- Becoming withdrawn / less social
- Changes in Eating Habits (types of foods, quantities)
- Chest pain (get it checked to be safe).
- Easily getting sick (colds, flu etc.)
- Emotional changes (Irritability, Anger, Feeling Tearful, Panic)
- Loss of Libido
- Muscle Tension (including grinding teeth or clenching fists)
- Racing thoughts
- Trouble sleeping (insomnia)
- Unable to concentrate
Effects of stress on the Employee and Employers
- Reduced productivity.
- Increased sickness and absenteeism.
- Increased mistakes and errors.
- Increased labour turnover.
- Increased disciplinary and grievance incidents.
- Lower quality of customer service.
- Lower morale and a more negative company atmosphere.
- Increased internal conflicts.
- Unhappy workers tend to be less healthy in general.
Blood sugar levels increase as cortisol acts on the liver via gluconeogenesis, which enables protein stores to release glucose. The body carefully monitors blood glucose levels and releases insulin as and when needed. However, tissues within the body can in effect become immune to the impact of insulin over a prolonged period and due to constant high blood glucose levels. Furthermore, the production of insulin requires resources, which may be in shorter supply in a long-term stress response situation.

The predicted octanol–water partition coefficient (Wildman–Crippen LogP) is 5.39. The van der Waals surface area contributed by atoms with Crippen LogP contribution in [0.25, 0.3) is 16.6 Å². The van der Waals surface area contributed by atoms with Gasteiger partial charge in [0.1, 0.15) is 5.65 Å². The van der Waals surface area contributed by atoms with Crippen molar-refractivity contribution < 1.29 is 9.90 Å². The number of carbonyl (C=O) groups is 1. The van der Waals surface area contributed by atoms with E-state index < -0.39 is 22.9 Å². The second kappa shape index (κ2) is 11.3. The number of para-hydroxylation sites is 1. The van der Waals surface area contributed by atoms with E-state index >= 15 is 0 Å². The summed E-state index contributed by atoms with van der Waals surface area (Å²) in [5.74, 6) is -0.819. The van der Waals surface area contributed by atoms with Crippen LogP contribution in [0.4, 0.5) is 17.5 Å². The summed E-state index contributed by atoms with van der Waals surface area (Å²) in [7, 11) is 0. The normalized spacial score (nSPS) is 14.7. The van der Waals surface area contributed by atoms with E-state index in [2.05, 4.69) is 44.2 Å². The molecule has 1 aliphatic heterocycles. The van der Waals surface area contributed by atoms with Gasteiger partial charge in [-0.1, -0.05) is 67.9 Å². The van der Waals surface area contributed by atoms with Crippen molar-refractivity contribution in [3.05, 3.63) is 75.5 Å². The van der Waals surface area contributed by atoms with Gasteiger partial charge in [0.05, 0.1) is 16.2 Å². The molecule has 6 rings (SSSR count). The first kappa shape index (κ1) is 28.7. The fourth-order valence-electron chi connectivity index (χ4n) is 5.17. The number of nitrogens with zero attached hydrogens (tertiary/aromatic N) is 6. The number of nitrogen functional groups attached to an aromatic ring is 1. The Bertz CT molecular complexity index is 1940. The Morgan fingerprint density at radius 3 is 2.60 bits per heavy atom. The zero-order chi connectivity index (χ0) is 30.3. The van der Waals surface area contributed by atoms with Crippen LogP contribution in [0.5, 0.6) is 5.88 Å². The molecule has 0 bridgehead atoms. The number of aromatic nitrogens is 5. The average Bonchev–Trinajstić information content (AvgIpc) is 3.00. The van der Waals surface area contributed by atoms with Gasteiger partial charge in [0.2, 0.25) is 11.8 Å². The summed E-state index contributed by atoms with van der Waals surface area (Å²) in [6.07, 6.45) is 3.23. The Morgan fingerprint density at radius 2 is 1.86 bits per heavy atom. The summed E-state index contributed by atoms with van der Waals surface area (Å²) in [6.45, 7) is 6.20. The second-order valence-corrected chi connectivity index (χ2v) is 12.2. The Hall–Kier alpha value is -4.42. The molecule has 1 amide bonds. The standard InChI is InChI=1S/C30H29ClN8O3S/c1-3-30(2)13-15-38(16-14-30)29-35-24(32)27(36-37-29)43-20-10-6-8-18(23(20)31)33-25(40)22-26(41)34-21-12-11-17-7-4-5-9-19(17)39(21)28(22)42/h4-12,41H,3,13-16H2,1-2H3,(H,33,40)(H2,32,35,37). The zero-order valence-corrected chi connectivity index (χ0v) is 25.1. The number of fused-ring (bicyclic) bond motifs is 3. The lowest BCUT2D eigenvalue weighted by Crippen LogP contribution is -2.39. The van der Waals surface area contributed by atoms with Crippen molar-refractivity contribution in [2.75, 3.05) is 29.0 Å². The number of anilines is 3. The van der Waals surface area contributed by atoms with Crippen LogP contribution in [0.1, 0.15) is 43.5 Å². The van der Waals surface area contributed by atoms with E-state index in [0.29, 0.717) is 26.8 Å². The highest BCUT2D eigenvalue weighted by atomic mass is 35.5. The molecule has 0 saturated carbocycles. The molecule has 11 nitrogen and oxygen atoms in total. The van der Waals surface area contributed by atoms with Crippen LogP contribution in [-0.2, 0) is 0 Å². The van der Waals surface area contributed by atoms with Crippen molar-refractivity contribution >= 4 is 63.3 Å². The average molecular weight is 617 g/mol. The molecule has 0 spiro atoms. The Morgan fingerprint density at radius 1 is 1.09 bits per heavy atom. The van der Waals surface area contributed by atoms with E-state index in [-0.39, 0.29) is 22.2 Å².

Stress can make people more or less hungry and crave certain foods or drinks. Furthermore, the speed at which food can pass through the body can change and be faster or slower. Increases, in certain types or quantities of food or drink, can result in changes to the balance of the Microbiome or Microbiota (bacteria fungi, archaea, bacteria, viruses) within the gut.
The “stress” response has a suppressing effect on the immune system, making one more susceptible to infection and disease.
Prolonged stimulation of the “stress” response, prevents other aspects of the Central Nervous System (CNS), its division and other systems from being maintained and repaired properly. The “Fight, Flight or Freeze” response can also have an impact on sleep and lead to Insomnia. Sleep has been shown to be a crucial part of the body's daily repair processes and associated with memory formation.
PsychologicalMental, Emotional, Social: (Depression, Anxiety, Panic Attacks, Anger, Breakdown, Memory formation)
Health is multifaceted and "we" are not machines
|The interrelated aspects of Individual Health|
In many, respects there are similarities between long-term and prolonged stress and running any piece of machinery at absolute maximum capacity, with no breaks and little to no maintenance or repair. Inevitably, operating any piece machinery in such a manner is likely to cause a catastrophic and expensive failure at some point. However, most people would not run machinery in such a reckless manner. Usually, one would look to maximise the life and productivity of such a piece of machinery and thus return on investment, through a combination of risk management strategies, operations management and planned maintenance. One can apply similar principles to employees and Elite military, and top-level sports teams from around the world have been applying such ideas in the form of “human performance” to their people most effectively for several years.